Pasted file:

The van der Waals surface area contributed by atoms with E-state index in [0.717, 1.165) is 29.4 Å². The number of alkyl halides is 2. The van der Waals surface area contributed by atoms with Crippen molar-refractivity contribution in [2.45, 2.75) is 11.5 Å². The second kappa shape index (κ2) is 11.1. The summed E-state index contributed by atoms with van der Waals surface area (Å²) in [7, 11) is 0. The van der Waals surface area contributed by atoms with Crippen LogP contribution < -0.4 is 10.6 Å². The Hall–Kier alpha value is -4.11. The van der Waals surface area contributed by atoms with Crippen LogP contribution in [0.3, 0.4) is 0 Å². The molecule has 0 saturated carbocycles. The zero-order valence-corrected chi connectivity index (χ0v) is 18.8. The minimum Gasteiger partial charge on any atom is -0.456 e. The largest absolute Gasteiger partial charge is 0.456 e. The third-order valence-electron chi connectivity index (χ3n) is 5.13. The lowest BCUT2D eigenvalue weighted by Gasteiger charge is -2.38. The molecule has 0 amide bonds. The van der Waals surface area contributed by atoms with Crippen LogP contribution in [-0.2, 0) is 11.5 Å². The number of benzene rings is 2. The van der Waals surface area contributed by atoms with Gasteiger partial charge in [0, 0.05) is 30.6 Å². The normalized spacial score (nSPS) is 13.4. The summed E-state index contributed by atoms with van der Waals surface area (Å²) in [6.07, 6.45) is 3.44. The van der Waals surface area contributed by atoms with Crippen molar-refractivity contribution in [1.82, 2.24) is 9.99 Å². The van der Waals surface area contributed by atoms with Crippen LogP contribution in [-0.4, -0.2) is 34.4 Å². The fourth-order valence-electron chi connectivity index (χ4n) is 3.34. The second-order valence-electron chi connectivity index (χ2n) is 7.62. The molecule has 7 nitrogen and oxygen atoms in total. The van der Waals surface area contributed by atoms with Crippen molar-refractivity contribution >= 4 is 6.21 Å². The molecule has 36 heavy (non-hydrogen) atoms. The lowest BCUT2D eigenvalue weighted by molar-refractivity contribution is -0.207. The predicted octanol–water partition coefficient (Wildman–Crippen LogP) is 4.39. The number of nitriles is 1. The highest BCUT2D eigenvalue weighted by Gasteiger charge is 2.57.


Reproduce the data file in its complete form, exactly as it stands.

The van der Waals surface area contributed by atoms with E-state index in [0.717, 1.165) is 29.4 Å². The number of alkyl halides is 2. The van der Waals surface area contributed by atoms with Crippen molar-refractivity contribution in [2.45, 2.75) is 11.5 Å². The second kappa shape index (κ2) is 11.1. The summed E-state index contributed by atoms with van der Waals surface area (Å²) in [7, 11) is 0. The van der Waals surface area contributed by atoms with Crippen LogP contribution < -0.4 is 10.6 Å². The Hall–Kier alpha value is -4.11. The van der Waals surface area contributed by atoms with Crippen LogP contribution in [0.3, 0.4) is 0 Å². The molecule has 0 saturated carbocycles. The zero-order valence-corrected chi connectivity index (χ0v) is 18.8. The minimum Gasteiger partial charge on any atom is -0.456 e. The largest absolute Gasteiger partial charge is 0.456 e. The third-order valence-electron chi connectivity index (χ3n) is 5.13. The lowest BCUT2D eigenvalue weighted by Gasteiger charge is -2.38. The molecule has 0 amide bonds. The van der Waals surface area contributed by atoms with Crippen LogP contribution in [-0.2, 0) is 11.5 Å². The number of benzene rings is 2. The van der Waals surface area contributed by atoms with Gasteiger partial charge in [0, 0.05) is 30.6 Å². The normalized spacial score (nSPS) is 13.4. The summed E-state index contributed by atoms with van der Waals surface area (Å²) in [6.07, 6.45) is 3.44. The van der Waals surface area contributed by atoms with Crippen molar-refractivity contribution in [1.82, 2.24) is 9.99 Å². The van der Waals surface area contributed by atoms with Crippen LogP contribution in [-0.4, -0.2) is 34.4 Å². The fourth-order valence-electron chi connectivity index (χ4n) is 3.34. The second-order valence-electron chi connectivity index (χ2n) is 7.62. The molecule has 7 nitrogen and oxygen atoms in total. The van der Waals surface area contributed by atoms with Crippen molar-refractivity contribution >= 4 is 6.21 Å². The molecule has 36 heavy (non-hydrogen) atoms. The lowest BCUT2D eigenvalue weighted by molar-refractivity contribution is -0.207. The predicted octanol–water partition coefficient (Wildman–Crippen LogP) is 4.39. The number of nitriles is 1. The highest BCUT2D eigenvalue weighted by Gasteiger charge is 2.57.